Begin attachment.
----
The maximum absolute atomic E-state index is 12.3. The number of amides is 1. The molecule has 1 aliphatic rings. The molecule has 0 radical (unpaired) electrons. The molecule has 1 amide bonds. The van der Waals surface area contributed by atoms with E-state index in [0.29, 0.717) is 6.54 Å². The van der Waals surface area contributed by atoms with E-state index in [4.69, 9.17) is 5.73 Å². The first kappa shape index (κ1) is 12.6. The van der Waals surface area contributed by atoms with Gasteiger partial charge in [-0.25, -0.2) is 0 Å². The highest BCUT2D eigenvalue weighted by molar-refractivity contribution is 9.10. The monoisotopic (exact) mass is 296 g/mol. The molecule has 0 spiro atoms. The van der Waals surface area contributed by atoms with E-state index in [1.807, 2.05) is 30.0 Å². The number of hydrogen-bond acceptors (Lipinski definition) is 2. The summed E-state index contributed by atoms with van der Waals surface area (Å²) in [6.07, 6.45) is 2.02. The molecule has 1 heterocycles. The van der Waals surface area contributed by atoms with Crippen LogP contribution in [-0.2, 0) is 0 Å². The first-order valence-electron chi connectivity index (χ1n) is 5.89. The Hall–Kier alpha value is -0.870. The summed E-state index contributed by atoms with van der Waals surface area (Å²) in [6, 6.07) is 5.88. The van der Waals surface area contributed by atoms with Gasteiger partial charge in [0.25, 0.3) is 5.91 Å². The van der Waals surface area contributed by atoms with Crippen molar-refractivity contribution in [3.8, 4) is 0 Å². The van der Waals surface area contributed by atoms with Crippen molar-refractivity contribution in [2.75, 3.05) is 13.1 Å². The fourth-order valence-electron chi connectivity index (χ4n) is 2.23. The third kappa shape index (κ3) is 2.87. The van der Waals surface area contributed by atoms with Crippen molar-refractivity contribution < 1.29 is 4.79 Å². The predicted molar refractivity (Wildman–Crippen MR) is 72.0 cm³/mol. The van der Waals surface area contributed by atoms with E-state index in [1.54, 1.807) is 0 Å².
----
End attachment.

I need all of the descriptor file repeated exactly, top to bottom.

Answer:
The maximum absolute atomic E-state index is 12.3. The number of amides is 1. The molecule has 1 aliphatic rings. The molecule has 0 radical (unpaired) electrons. The molecule has 1 amide bonds. The van der Waals surface area contributed by atoms with E-state index in [0.29, 0.717) is 6.54 Å². The van der Waals surface area contributed by atoms with E-state index in [4.69, 9.17) is 5.73 Å². The first kappa shape index (κ1) is 12.6. The van der Waals surface area contributed by atoms with Gasteiger partial charge in [-0.25, -0.2) is 0 Å². The highest BCUT2D eigenvalue weighted by molar-refractivity contribution is 9.10. The monoisotopic (exact) mass is 296 g/mol. The molecule has 0 spiro atoms. The van der Waals surface area contributed by atoms with E-state index in [1.807, 2.05) is 30.0 Å². The number of hydrogen-bond acceptors (Lipinski definition) is 2. The summed E-state index contributed by atoms with van der Waals surface area (Å²) in [6.07, 6.45) is 2.02. The molecule has 1 heterocycles. The van der Waals surface area contributed by atoms with Crippen LogP contribution in [-0.2, 0) is 0 Å². The first-order valence-electron chi connectivity index (χ1n) is 5.89. The Hall–Kier alpha value is -0.870. The summed E-state index contributed by atoms with van der Waals surface area (Å²) in [6, 6.07) is 5.88. The van der Waals surface area contributed by atoms with Gasteiger partial charge in [0.25, 0.3) is 5.91 Å². The van der Waals surface area contributed by atoms with Crippen molar-refractivity contribution in [3.8, 4) is 0 Å². The van der Waals surface area contributed by atoms with Crippen molar-refractivity contribution in [2.75, 3.05) is 13.1 Å². The fourth-order valence-electron chi connectivity index (χ4n) is 2.23. The third kappa shape index (κ3) is 2.87. The van der Waals surface area contributed by atoms with Crippen molar-refractivity contribution < 1.29 is 4.79 Å². The predicted molar refractivity (Wildman–Crippen MR) is 72.0 cm³/mol. The van der Waals surface area contributed by atoms with E-state index in [1.54, 1.807) is 0 Å².